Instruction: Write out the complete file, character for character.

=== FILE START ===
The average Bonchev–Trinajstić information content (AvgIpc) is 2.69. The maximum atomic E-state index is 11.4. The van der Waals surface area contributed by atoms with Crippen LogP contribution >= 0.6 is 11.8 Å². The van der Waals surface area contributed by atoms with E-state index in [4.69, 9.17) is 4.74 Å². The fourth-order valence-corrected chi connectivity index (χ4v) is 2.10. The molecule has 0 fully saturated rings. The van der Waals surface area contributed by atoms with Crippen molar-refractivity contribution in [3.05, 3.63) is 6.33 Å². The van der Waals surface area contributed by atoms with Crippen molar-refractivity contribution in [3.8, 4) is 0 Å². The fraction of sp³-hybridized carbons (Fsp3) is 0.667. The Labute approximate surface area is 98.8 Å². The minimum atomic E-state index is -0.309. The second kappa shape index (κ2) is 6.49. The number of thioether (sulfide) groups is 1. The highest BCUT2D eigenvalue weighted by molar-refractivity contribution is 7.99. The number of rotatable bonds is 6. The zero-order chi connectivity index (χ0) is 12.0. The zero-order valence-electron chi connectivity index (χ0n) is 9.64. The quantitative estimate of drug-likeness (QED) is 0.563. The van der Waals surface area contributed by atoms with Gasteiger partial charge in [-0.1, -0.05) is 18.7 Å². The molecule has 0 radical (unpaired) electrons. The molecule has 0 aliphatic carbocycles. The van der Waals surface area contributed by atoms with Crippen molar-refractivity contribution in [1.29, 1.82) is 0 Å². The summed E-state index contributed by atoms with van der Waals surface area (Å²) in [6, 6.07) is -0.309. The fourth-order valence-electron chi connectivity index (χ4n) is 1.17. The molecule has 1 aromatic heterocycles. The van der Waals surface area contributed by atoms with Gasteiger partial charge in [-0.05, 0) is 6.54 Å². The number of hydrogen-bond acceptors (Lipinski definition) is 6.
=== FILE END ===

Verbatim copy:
The average Bonchev–Trinajstić information content (AvgIpc) is 2.69. The maximum atomic E-state index is 11.4. The van der Waals surface area contributed by atoms with Crippen LogP contribution >= 0.6 is 11.8 Å². The van der Waals surface area contributed by atoms with E-state index in [4.69, 9.17) is 4.74 Å². The fourth-order valence-corrected chi connectivity index (χ4v) is 2.10. The molecule has 0 fully saturated rings. The van der Waals surface area contributed by atoms with Crippen molar-refractivity contribution in [3.05, 3.63) is 6.33 Å². The van der Waals surface area contributed by atoms with Crippen molar-refractivity contribution in [3.8, 4) is 0 Å². The fraction of sp³-hybridized carbons (Fsp3) is 0.667. The Labute approximate surface area is 98.8 Å². The minimum atomic E-state index is -0.309. The second kappa shape index (κ2) is 6.49. The number of thioether (sulfide) groups is 1. The highest BCUT2D eigenvalue weighted by molar-refractivity contribution is 7.99. The number of rotatable bonds is 6. The zero-order chi connectivity index (χ0) is 12.0. The zero-order valence-electron chi connectivity index (χ0n) is 9.64. The quantitative estimate of drug-likeness (QED) is 0.563. The van der Waals surface area contributed by atoms with Gasteiger partial charge in [-0.1, -0.05) is 18.7 Å². The molecule has 0 radical (unpaired) electrons. The molecule has 0 aliphatic carbocycles. The van der Waals surface area contributed by atoms with Crippen molar-refractivity contribution in [1.29, 1.82) is 0 Å². The summed E-state index contributed by atoms with van der Waals surface area (Å²) in [6, 6.07) is -0.309. The fourth-order valence-electron chi connectivity index (χ4n) is 1.17. The molecule has 1 aromatic heterocycles. The van der Waals surface area contributed by atoms with Gasteiger partial charge in [-0.05, 0) is 6.54 Å². The number of hydrogen-bond acceptors (Lipinski definition) is 6.